Vava’u, Tonga, with its beautiful little main town, Neiafu, is a gathering spot for a small number of people from all over the world to watch and swim with humpback whales every summer.
Humpbacks, which are divided into two groups (Northern and Southern Hemisphere), migrate up to sixteen thousand kilometers every year to feed in polar waters, but give birth and live off their fat reserves in the tropics and subtropical regions.
The whales visit Tonga each summer from June until approximately mid-October. They can reach over 15 metres in length and 40 tonnes in weight.
Every minute spent with whales is unbelievable, every animal magnificent. As with other species and elsewhere, every animal is different, every animal exhibits different behavior, and the animals also experience different moods.
Some of the whales are reserved. Some are easily scared. Some of them are sociable and playful, come close to swimmers and interact with them. Sometimes they act crazy (they have been known to rush people and, exceptionally, even lift them out of the water!). Occasionally the same whale willact completely differently at different times of day or from one day to the next.
Hence, we never know what to expect when we enter the water with the humpbacks.
In the summer of 2019, Hussain Aga Khan went to see humpback whales in Mo’orea, another location that has become famous for them. Other cetaceans in the area include rough-toothed dolphins, pilot whales and, less frequently, spinner dolphins.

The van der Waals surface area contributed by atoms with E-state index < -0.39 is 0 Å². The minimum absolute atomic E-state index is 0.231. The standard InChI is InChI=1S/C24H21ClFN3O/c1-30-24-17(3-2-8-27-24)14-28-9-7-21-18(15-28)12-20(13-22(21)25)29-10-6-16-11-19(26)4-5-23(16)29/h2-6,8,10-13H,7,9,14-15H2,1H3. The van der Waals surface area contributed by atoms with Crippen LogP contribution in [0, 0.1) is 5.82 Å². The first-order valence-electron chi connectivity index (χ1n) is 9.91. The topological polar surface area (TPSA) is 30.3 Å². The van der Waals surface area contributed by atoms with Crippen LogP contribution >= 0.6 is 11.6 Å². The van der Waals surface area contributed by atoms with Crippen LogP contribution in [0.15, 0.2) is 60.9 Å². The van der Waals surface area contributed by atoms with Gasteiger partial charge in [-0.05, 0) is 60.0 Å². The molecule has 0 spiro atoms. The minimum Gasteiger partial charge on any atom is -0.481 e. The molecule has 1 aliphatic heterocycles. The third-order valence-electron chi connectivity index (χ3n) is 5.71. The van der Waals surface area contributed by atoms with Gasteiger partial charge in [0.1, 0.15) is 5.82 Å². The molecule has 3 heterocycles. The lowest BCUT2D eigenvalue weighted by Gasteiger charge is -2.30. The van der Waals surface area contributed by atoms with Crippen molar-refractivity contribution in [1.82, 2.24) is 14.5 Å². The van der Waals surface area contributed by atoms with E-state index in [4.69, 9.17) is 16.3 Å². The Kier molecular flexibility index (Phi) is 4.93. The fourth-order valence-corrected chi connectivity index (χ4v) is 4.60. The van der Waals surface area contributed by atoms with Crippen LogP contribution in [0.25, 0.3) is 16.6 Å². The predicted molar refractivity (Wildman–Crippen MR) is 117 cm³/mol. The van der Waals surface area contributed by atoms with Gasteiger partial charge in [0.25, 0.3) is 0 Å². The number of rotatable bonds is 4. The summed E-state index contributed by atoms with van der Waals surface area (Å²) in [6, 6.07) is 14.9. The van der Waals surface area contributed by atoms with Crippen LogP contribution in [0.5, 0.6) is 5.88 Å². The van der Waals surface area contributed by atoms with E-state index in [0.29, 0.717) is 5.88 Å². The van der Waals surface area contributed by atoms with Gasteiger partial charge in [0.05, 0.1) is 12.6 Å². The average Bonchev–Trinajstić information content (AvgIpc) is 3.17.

A COMMON WHALE SITUATION
Mother and calf or mother, calf and escort (a suitor to the mother who stays with her calf and her)
These are the most touching and beautiful of our experiences.
Some of the calves are extremely curious and playful.
Some of the mothers are much stricter, more protective or nervous than others.
Mother and calf ready to rise
The rays of light shining into very deep water are beautiful. So beautiful, in fact, that I occasionally just shoot the rays themselves—or the dark blue spot they converge to below you. The calf in this image was fairly large, so it was not one of the youngest ones. Younger calves are very small (adults can reach 15 metres in length!).
Bumping into delightfully curious humpback whale calves
Some calves, whether by nature or in response to their mother’s behaviour, just rise and descend away from swimmers and directly above their mother.
Others are thrillingly curious, confident and trusting.
Despite their significant size, being bumped by a calf is usually not painful. The water helps absorb the shock, and their skin just feels like hard rubber.
The mother humpback that turned directly towards me, spreading her immense pectoral fins as she hovered vertical.
Her eye was wide open, and I could feel the connection, sense her thinking.
At times, it’s easy to wonder whether whales and dolphins can peer into your soul.
Two rough-toothed dolphins swim with humpback whales off Vava’u
Pilot dolphins! Dolphins swimming with whales is a fairly common occurrence—and always a wonderful thing to see. In this case the smaller animals might as well have been pilot fish!
Humpbacks keep their eye on you even as they roll.
Sometimes you notice them staring at you at the most unlikely time… and when you think they’ve got over you, having long accepted you as a strange dolphin or fish.
Protective mothers in particular pay close attention to you, their eyes staring straight at you even when they’re rolling in the opposite direction.
Swallows Cave is one of the most popular spots to visit in Vava’u.
Only about a twenty minute ride from the main town, Neiafu, it is famous for its resident school of little fish, the large hole underwater you have to swim through to enter and exit it, and its varied topography.
Pilot whales swimming through the light.
They stayed closer on one or two of their descents, allowing for nice photographs in sun rays; On one drop they slowed down a bit and allowed for swimming next to them for a couple of minutes. Twice they hung, resting, immobile at the surface for a few minutes.
One of the most incredible sights…